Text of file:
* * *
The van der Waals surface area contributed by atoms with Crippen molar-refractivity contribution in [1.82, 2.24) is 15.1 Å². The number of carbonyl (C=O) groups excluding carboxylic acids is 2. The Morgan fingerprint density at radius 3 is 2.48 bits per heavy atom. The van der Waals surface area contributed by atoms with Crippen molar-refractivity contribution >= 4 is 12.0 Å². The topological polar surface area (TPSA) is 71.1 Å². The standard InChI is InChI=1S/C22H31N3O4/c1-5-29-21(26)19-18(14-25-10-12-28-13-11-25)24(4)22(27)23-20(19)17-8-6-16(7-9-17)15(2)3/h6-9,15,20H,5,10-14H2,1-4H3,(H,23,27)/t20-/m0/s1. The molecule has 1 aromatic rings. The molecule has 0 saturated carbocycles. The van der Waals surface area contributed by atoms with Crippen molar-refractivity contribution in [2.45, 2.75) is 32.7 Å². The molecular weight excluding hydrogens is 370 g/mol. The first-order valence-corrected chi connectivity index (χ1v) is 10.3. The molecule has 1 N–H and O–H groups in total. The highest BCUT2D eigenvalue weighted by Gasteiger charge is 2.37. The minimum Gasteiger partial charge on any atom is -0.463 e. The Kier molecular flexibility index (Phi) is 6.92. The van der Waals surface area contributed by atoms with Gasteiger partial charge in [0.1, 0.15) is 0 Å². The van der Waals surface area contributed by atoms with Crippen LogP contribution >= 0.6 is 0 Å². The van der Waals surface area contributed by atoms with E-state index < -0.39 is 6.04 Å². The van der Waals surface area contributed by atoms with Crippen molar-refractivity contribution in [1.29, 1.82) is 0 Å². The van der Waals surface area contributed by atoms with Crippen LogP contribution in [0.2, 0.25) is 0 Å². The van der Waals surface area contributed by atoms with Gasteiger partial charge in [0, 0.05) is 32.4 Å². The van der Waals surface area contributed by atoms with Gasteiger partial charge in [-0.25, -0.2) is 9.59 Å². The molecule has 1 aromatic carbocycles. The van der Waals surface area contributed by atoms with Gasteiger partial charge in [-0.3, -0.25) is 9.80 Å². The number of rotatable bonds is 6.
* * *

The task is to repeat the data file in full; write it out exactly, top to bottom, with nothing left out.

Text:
The van der Waals surface area contributed by atoms with Crippen molar-refractivity contribution in [1.82, 2.24) is 15.1 Å². The number of carbonyl (C=O) groups excluding carboxylic acids is 2. The Morgan fingerprint density at radius 3 is 2.48 bits per heavy atom. The van der Waals surface area contributed by atoms with Crippen molar-refractivity contribution >= 4 is 12.0 Å². The topological polar surface area (TPSA) is 71.1 Å². The standard InChI is InChI=1S/C22H31N3O4/c1-5-29-21(26)19-18(14-25-10-12-28-13-11-25)24(4)22(27)23-20(19)17-8-6-16(7-9-17)15(2)3/h6-9,15,20H,5,10-14H2,1-4H3,(H,23,27)/t20-/m0/s1. The molecule has 1 aromatic rings. The molecule has 0 saturated carbocycles. The van der Waals surface area contributed by atoms with Crippen molar-refractivity contribution in [2.45, 2.75) is 32.7 Å². The molecular weight excluding hydrogens is 370 g/mol. The first-order valence-corrected chi connectivity index (χ1v) is 10.3. The molecule has 1 N–H and O–H groups in total. The highest BCUT2D eigenvalue weighted by Gasteiger charge is 2.37. The minimum Gasteiger partial charge on any atom is -0.463 e. The Kier molecular flexibility index (Phi) is 6.92. The van der Waals surface area contributed by atoms with Gasteiger partial charge in [0.1, 0.15) is 0 Å². The van der Waals surface area contributed by atoms with Crippen LogP contribution >= 0.6 is 0 Å². The van der Waals surface area contributed by atoms with E-state index < -0.39 is 6.04 Å². The van der Waals surface area contributed by atoms with Crippen molar-refractivity contribution in [1.29, 1.82) is 0 Å². The van der Waals surface area contributed by atoms with Crippen LogP contribution in [0.2, 0.25) is 0 Å². The van der Waals surface area contributed by atoms with Gasteiger partial charge in [0, 0.05) is 32.4 Å². The van der Waals surface area contributed by atoms with Gasteiger partial charge in [-0.25, -0.2) is 9.59 Å². The molecule has 1 aromatic carbocycles. The van der Waals surface area contributed by atoms with Gasteiger partial charge in [-0.3, -0.25) is 9.80 Å². The number of rotatable bonds is 6.